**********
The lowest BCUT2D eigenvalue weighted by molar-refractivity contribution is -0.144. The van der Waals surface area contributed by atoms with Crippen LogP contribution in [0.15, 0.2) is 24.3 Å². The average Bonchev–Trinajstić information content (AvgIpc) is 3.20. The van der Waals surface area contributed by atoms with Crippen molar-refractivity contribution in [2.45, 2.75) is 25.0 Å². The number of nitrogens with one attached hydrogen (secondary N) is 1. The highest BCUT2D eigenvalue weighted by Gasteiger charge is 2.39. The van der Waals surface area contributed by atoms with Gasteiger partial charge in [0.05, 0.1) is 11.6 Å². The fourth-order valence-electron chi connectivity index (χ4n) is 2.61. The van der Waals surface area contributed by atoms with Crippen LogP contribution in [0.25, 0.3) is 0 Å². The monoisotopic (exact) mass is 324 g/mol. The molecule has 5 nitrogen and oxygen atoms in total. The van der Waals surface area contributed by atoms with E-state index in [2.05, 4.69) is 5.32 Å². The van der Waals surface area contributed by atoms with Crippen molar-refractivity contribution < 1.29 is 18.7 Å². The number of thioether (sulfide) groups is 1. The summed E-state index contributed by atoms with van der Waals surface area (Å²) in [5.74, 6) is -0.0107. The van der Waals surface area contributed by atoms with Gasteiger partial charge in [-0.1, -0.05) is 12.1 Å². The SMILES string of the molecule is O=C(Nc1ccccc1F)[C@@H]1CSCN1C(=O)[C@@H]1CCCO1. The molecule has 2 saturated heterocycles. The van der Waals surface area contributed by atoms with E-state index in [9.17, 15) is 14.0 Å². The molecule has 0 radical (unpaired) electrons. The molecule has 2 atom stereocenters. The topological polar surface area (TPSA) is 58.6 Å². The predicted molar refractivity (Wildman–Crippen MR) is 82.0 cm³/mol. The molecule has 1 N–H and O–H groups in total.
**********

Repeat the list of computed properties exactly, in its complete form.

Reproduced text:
The lowest BCUT2D eigenvalue weighted by molar-refractivity contribution is -0.144. The van der Waals surface area contributed by atoms with Crippen LogP contribution in [0.15, 0.2) is 24.3 Å². The average Bonchev–Trinajstić information content (AvgIpc) is 3.20. The van der Waals surface area contributed by atoms with Crippen molar-refractivity contribution in [2.45, 2.75) is 25.0 Å². The number of nitrogens with one attached hydrogen (secondary N) is 1. The highest BCUT2D eigenvalue weighted by Gasteiger charge is 2.39. The van der Waals surface area contributed by atoms with Gasteiger partial charge in [0.05, 0.1) is 11.6 Å². The fourth-order valence-electron chi connectivity index (χ4n) is 2.61. The van der Waals surface area contributed by atoms with Crippen LogP contribution in [0.25, 0.3) is 0 Å². The monoisotopic (exact) mass is 324 g/mol. The molecule has 5 nitrogen and oxygen atoms in total. The van der Waals surface area contributed by atoms with E-state index in [2.05, 4.69) is 5.32 Å². The van der Waals surface area contributed by atoms with Crippen molar-refractivity contribution < 1.29 is 18.7 Å². The number of thioether (sulfide) groups is 1. The summed E-state index contributed by atoms with van der Waals surface area (Å²) in [5.74, 6) is -0.0107. The van der Waals surface area contributed by atoms with Gasteiger partial charge in [-0.1, -0.05) is 12.1 Å². The SMILES string of the molecule is O=C(Nc1ccccc1F)[C@@H]1CSCN1C(=O)[C@@H]1CCCO1. The molecule has 2 saturated heterocycles. The van der Waals surface area contributed by atoms with E-state index in [9.17, 15) is 14.0 Å². The molecule has 0 radical (unpaired) electrons. The molecule has 2 atom stereocenters. The topological polar surface area (TPSA) is 58.6 Å². The predicted molar refractivity (Wildman–Crippen MR) is 82.0 cm³/mol. The molecule has 1 N–H and O–H groups in total.